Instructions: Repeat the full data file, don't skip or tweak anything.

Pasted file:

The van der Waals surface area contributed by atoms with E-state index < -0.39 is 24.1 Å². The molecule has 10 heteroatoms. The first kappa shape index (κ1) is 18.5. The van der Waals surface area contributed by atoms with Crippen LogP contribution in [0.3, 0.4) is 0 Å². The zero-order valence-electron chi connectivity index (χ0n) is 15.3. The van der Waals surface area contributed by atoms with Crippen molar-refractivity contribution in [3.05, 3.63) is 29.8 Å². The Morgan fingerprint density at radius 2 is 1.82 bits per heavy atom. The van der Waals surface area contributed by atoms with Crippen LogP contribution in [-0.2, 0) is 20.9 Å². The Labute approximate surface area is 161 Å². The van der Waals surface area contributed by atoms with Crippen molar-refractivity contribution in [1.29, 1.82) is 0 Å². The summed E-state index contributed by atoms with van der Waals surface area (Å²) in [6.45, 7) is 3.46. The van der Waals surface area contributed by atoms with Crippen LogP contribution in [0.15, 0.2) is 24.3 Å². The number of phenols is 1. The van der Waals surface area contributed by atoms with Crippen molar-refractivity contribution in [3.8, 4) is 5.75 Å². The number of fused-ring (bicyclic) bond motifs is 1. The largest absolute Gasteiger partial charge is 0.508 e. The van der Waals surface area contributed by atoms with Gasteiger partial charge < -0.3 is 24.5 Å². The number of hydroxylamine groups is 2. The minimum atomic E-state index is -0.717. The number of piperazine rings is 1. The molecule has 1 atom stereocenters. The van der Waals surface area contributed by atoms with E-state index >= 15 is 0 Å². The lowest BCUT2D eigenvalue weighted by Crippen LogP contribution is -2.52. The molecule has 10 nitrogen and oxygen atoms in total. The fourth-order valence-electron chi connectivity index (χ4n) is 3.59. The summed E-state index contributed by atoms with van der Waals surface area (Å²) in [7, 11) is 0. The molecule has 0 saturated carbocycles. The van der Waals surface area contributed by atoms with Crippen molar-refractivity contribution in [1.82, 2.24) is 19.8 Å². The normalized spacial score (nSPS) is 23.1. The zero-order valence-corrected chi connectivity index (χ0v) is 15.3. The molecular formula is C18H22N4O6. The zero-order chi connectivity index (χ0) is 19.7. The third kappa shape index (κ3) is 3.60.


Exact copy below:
The van der Waals surface area contributed by atoms with E-state index < -0.39 is 24.1 Å². The molecule has 10 heteroatoms. The first kappa shape index (κ1) is 18.5. The van der Waals surface area contributed by atoms with Crippen LogP contribution in [0.3, 0.4) is 0 Å². The zero-order valence-electron chi connectivity index (χ0n) is 15.3. The van der Waals surface area contributed by atoms with Crippen molar-refractivity contribution in [3.05, 3.63) is 29.8 Å². The Morgan fingerprint density at radius 2 is 1.82 bits per heavy atom. The van der Waals surface area contributed by atoms with Crippen LogP contribution in [-0.2, 0) is 20.9 Å². The Labute approximate surface area is 161 Å². The van der Waals surface area contributed by atoms with Crippen molar-refractivity contribution in [1.29, 1.82) is 0 Å². The summed E-state index contributed by atoms with van der Waals surface area (Å²) in [6.45, 7) is 3.46. The van der Waals surface area contributed by atoms with Crippen LogP contribution in [0.15, 0.2) is 24.3 Å². The number of phenols is 1. The van der Waals surface area contributed by atoms with Crippen molar-refractivity contribution in [3.8, 4) is 5.75 Å². The number of fused-ring (bicyclic) bond motifs is 1. The largest absolute Gasteiger partial charge is 0.508 e. The van der Waals surface area contributed by atoms with Gasteiger partial charge < -0.3 is 24.5 Å². The number of hydroxylamine groups is 2. The minimum atomic E-state index is -0.717. The number of piperazine rings is 1. The molecule has 1 atom stereocenters. The van der Waals surface area contributed by atoms with E-state index >= 15 is 0 Å². The lowest BCUT2D eigenvalue weighted by Crippen LogP contribution is -2.52. The molecule has 10 nitrogen and oxygen atoms in total. The fourth-order valence-electron chi connectivity index (χ4n) is 3.59. The summed E-state index contributed by atoms with van der Waals surface area (Å²) in [7, 11) is 0. The molecule has 0 saturated carbocycles. The van der Waals surface area contributed by atoms with Crippen molar-refractivity contribution in [1.82, 2.24) is 19.8 Å². The normalized spacial score (nSPS) is 23.1. The zero-order valence-corrected chi connectivity index (χ0v) is 15.3. The molecular formula is C18H22N4O6. The zero-order chi connectivity index (χ0) is 19.7. The third kappa shape index (κ3) is 3.60.